I quite fancy a play with this. I sorta liked an earlier version I tried (dunno the exact version – the one that shipped with Slackware 10.2) but didn’t get on with its file manager (and didn’t know you could tell it to use Konquerer instead).
Well done XFCE devs, I’ll have a go as soon as I can make time :o)
Eye candy usually falls into two categories for me – either it’s total useless crap that wastes resources better used getting WORK done – like rendering in the background – or getting in the way making the computer HARDER to use – transparancies making text impossible to read, oversized elements getting in the way of content, or just fancy ‘visual’ task switching that makes it impossible to actually tell any of the running programs apart (compiz, expose – for **** sake just show me a damned LIST OF PROGRAMS AND FILENAMES! there’s a reason I keep my taskbar in portrait mode)
As such, XFCE is my favorite environment: It lets you get WORK done without chewing up resources better used elsewhere and without presenting so many options out of the gate you spend months of dicking with settings instead of just using the bloody thing (sorry Linus).
Sure, it has its shortcomings, the lack of integrated SAMBA discovery standing out (what, is parsing the output from SMBClient that hard? No common framework my ass… fuseSMB is a decent workaround though) – but so does everything else.
Again though, I’m amazed at what total bloated pigs file managers have become when they STILL seem to be playing catchup in a lot of areas to the ‘explorer’ from win95 or even the old DOS program XTree.
But as I’ve said before, spatial navigation can suck my ****, lands sake show me a blasted TREE. (hmm, gee, wonder why he likes Thunar)
Edited 2007-02-21 16:16
2007-02-22 11:58 amdennis
You know it all so well? So what do YOU do to improve things? Or are you just a winer? For your record: fuseSMB is NOT a decent workaround since XFCE is made for more OS’s then only your beloved Linux. So please first think and then shout!
2007-02-22 1:23 pmdeathshadow
>> So what do YOU do to improve things?
File bug reports, make suggestions in their forums (http://forum.xfce.org) and in the mailing lists (http://www.xfce.org/community/lists) – but yes, unlike a lot of college kids having life paid for by mommy and daddy or career educators/lecturers I don’t have the time to contribute actual code to open source projects because I actually HAVE a day job…
>> Or are you just a winer?
Ooh, name calling; how quaint… Much less with the common spelling mistake. Lemme guess, you like “mute points” and “oh the humanity”… /fail/ at intarnet. I say, I say, that’s a joke son
BTW, above that’s whiner, moot and inhumanity respectively up above… just for those of you who didn’t get the joke.
>> For your record: fuseSMB is NOT a decent
>> workaround since XFCE is made for more OS’s
I said decent, NOT perfect. If it was perfect I wouldn’t have LISTED integrated SAMBA as a want in the first place, or mention the simplest of solutions in them just having Thunar call smbclient for discovery and setting up connects. You did READ the post, right?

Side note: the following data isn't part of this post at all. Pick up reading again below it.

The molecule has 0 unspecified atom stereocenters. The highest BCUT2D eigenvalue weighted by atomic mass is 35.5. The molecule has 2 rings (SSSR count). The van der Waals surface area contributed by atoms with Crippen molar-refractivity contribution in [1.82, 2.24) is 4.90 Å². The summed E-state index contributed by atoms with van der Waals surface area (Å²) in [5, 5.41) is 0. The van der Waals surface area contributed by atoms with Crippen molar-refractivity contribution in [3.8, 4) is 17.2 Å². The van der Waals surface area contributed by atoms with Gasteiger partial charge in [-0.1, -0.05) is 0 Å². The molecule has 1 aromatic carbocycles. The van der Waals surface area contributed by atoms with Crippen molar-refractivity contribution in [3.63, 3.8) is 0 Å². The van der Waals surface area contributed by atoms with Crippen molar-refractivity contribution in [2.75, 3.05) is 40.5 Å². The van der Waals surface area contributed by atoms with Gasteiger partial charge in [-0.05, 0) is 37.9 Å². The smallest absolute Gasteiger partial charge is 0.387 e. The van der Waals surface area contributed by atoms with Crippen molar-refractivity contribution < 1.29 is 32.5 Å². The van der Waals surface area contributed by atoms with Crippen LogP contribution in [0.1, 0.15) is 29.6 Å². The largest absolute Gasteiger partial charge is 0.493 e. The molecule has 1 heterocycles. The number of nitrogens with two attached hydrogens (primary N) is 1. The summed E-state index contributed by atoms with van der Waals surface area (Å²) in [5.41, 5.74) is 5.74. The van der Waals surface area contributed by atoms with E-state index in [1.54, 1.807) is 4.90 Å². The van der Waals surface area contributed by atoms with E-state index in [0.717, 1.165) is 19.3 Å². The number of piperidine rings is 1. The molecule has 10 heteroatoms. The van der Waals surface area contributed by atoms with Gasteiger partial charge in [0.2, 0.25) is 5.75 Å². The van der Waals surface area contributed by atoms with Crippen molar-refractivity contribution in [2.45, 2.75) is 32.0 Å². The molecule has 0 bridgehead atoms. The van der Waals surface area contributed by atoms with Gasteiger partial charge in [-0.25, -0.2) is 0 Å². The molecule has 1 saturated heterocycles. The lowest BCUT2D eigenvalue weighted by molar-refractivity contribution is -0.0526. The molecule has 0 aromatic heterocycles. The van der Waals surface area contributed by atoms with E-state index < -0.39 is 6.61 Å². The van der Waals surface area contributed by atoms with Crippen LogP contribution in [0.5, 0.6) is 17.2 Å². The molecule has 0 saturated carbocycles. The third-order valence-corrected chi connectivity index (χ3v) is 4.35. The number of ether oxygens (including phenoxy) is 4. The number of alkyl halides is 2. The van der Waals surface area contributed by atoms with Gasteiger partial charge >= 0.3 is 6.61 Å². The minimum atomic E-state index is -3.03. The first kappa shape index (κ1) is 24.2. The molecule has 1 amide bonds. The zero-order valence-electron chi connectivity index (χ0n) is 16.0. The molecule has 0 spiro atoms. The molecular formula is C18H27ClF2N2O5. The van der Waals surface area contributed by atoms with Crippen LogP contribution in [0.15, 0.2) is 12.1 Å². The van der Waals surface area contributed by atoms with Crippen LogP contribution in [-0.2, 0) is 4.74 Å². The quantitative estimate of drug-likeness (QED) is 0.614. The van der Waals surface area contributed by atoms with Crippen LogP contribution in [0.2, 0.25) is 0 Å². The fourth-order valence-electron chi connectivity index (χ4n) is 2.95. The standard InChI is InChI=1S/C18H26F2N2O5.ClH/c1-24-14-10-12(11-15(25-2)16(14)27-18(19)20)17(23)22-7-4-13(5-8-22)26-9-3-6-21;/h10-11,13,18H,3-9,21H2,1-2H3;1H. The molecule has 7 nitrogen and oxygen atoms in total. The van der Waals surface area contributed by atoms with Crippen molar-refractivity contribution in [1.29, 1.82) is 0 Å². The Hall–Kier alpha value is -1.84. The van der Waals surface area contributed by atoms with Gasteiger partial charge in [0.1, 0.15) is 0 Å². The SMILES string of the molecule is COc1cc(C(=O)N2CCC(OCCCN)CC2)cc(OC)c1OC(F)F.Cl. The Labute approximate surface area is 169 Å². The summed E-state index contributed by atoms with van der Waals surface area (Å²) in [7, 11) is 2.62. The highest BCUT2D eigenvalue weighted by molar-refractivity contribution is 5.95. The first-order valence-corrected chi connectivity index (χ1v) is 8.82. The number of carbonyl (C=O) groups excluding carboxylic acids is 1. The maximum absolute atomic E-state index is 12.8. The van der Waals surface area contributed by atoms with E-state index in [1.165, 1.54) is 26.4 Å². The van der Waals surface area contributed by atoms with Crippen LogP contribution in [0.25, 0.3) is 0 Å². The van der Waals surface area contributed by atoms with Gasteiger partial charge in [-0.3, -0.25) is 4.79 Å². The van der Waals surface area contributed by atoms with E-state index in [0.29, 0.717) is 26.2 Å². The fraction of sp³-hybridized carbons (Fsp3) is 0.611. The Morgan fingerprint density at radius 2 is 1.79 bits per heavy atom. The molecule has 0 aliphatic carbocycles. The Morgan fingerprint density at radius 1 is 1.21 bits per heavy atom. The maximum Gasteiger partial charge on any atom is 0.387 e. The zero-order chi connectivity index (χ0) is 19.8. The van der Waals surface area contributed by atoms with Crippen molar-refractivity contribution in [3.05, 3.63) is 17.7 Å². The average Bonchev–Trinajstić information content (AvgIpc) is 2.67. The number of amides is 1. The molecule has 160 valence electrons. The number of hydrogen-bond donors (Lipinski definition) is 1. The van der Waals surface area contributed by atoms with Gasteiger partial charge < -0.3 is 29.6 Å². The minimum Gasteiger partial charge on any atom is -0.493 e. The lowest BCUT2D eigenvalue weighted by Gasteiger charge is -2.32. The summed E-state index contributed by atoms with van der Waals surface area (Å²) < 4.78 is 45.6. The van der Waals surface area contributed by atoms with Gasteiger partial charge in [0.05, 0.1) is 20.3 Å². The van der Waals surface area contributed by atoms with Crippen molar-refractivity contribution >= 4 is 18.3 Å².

>> beloved Linux
Oooh, now THAT’s funny. Putting aside the fact I’m NOT a big linux fan (as a desktop OS *nix on the whole is nuetered to the point of being crippled for getting REAL work done – I can use it when I HAVE to, it’s not by choice), that little ‘beloved’ comment REEKS of sour grapes – lemme guess, you are one of the fill in the blank BSD fans? If it bothers you that much, how about YOU port it to ____bsd since it IS open source! (turnabout is fair play – thanks for opening the door)
>> So please first think and then shout!
Or how about READ and think before replying… and not making knee-jerk wild assumptions about a persons skills and habits… much less making comments that could be turned back on yourself. (like bitching about an open source project not even being available on your pet BSD of the month)
Just wondering, What are some distros that have 4.4? Any that aren’t beta releases? thanks
2007-02-21 8:50 pmlucke
Archlinux for sure.
Is it just me or is the Terminal app extremly slow in 4.4.0? the updating is awful, the older version (the one that came with xubuntu behaved nicely
As Andy said to Lou…..
“Yeah, ah know”
I really like XFCE a lot, but sometimes it may still feel a bit too Spartan for me after having used the bigger desktop environments like KDE and GNOME a lot. It is not so much the lack of essential features (XFCE has plenty of those, some even lacking from the bigger DEs)) but some small details related to usability and looks.
I’ve just gotten (too?) used to small nice details like the window manager showing hover effects when I move my mouse over the window manager buttons (it does enhance usability a bit too).
Maybe such features are not needed by most XFCE users although I do remeber to have seen that particular feature hoped for on the XFCE feature wishlist webpage too (so probably some others would like it too). Anyway I wonder if XFWM might get get those mouse over effects some day, or if there are some hacks that would allow such things in XFCE too? Would enabling such a feature be possible? Probably it wouldn’t make the window manager any more resource hungry?